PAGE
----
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How do I compare strings in Java?
Demonstrating string comparison with Java

I am getting confused by the very basics here. Since I've started using java I was always told "do not use == for string comparison; always use equals". Now I've started learning for the OCJP and came across some confusing points.

1)

String s1 = "Monday"; 
String s2 = "Monday";

s1 == s2 returns true;

2) Let's say a have a class defined as follows:

class Friend {
    String name;

     Friend(String n){
        this.name = n;
    }

     public boolean equals(Object o){
         return ((Friend) o).name == this.name;
     }
}

and I create instances of two objects:

Friend f1 = new Friend("1");
Friend f2 = new Friend("1");

f1.equals(f2) will return true

3) Finally, I have MyClass with main method defined:

public static void main(String[] args) {
        System.out.println(args[0] == "x");
    }

After the invocation java MyClass x false will be printed.

What is the difference between 1, 2 and 3? Why isn't false returned in case 1 and 2, when two strings obviously refer to different objects?

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marked as duplicate by Dunes, Mark Rotteveel, assylias, Marko Topolnik, Jon Clements Oct 27 '12 at 10:10

This question has been asked before and already has an answer. If those answers do not fully address your question, please ask a new question.

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4 Answers 4

up vote 1 down vote accepted

The short is answer is: String pool. You can find a brief explanation here:

what is String pool in java?

and a longer here:

http://www.dreamincode.net/forums/topic/187631-the-string-pool/

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thanx, it is starting to make sense. –  Maggie Oct 27 '12 at 9:14
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String literals are "interned" (stored and referenced to one sharable value) to share instances, according to section 3.10.5 of the Java Language Specification.

Each string literal is a reference (§4.3) to an instance (§4.3.1, §12.5) of class String (§4.3.3). String objects have a constant value. String literals-or, more generally, strings that are the values of constant expressions (§15.28)-are "interned" so as to share unique instances, using the method String.intern.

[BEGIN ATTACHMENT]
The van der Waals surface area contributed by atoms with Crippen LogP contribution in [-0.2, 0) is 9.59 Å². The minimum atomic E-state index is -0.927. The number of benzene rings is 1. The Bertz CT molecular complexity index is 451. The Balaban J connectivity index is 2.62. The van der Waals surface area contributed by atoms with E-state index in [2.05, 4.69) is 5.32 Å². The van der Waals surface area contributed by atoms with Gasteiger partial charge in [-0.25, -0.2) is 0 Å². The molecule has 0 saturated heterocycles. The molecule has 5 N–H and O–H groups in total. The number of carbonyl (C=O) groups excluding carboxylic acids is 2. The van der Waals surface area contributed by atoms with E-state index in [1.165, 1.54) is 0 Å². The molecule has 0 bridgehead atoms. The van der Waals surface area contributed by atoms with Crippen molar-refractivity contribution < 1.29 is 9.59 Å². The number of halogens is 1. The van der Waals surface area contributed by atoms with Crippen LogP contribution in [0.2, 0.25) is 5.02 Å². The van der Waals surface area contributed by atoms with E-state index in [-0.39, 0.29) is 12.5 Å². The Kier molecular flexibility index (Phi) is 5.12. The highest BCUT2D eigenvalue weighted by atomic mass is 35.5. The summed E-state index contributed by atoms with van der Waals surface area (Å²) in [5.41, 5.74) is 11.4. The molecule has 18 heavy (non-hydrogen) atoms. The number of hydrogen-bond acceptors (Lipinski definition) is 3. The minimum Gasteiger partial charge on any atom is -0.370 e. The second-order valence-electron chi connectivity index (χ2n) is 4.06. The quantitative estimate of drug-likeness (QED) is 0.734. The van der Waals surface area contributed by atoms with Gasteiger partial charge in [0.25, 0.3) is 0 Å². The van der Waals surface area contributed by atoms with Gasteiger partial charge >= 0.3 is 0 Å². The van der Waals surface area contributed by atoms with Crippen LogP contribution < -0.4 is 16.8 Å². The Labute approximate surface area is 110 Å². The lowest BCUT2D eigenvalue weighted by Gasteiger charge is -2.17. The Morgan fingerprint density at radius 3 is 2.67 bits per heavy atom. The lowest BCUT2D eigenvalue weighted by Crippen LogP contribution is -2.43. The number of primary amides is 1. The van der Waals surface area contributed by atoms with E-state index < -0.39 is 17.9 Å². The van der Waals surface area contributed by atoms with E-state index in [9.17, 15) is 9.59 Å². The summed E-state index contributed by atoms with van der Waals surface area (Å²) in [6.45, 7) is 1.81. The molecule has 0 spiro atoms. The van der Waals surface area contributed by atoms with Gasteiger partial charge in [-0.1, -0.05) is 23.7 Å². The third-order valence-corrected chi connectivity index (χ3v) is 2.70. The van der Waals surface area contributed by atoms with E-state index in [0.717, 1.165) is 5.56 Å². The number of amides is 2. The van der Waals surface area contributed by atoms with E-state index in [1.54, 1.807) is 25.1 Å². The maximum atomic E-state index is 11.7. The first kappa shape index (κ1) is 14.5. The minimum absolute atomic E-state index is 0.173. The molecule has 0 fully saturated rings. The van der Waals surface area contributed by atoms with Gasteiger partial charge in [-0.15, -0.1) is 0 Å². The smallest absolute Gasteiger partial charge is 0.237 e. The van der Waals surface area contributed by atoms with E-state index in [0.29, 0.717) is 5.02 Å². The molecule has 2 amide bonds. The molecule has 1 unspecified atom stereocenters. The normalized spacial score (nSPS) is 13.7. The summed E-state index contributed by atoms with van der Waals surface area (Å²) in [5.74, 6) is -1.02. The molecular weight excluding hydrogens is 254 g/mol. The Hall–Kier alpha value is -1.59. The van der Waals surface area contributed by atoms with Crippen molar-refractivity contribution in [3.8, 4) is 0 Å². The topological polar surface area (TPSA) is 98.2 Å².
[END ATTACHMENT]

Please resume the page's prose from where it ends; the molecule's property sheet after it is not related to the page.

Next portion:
This means that two string literals refer to the same internal object, and therefore are equal when compared using ==, as is done in examples 1 and 2. However, the args[0] string in example 3 is not a literal, but if you compare its interned value, like following, the expression will be true.

System.out.println(args[0].intern() == "x"); //prints true

Likewise, if you don't intern one of the strings in example 1 or 2, the related expression will be false.

String s1 = "Monday";
String s2 = new String("Monday");
System.out.println(s1 == s2); //prints false
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Java 7 add java.lang.String to switch/case construct. Are all the case "xxx": interned? –  Aubin Oct 27 '12 at 9:21
    
@Aubin Yes, such strings are interned, but the switch statement interns the switch key before comparing if I recall correctly. –  Vulcan Oct 27 '12 at 9:44
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Try debugging with hashCode() method

s1.hashCode() must be equal to s2.hashCode() 

but

args[0].hashCode() is not equal to "x".hashCode()
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Initializing String values using #1 approach makes both variables refer the same String in memory, so this is why == returns true.

However, String values that end up being created in other ways will almost always refer different locations in memory, so == will return false. This is why equals is the best way to check String equality.

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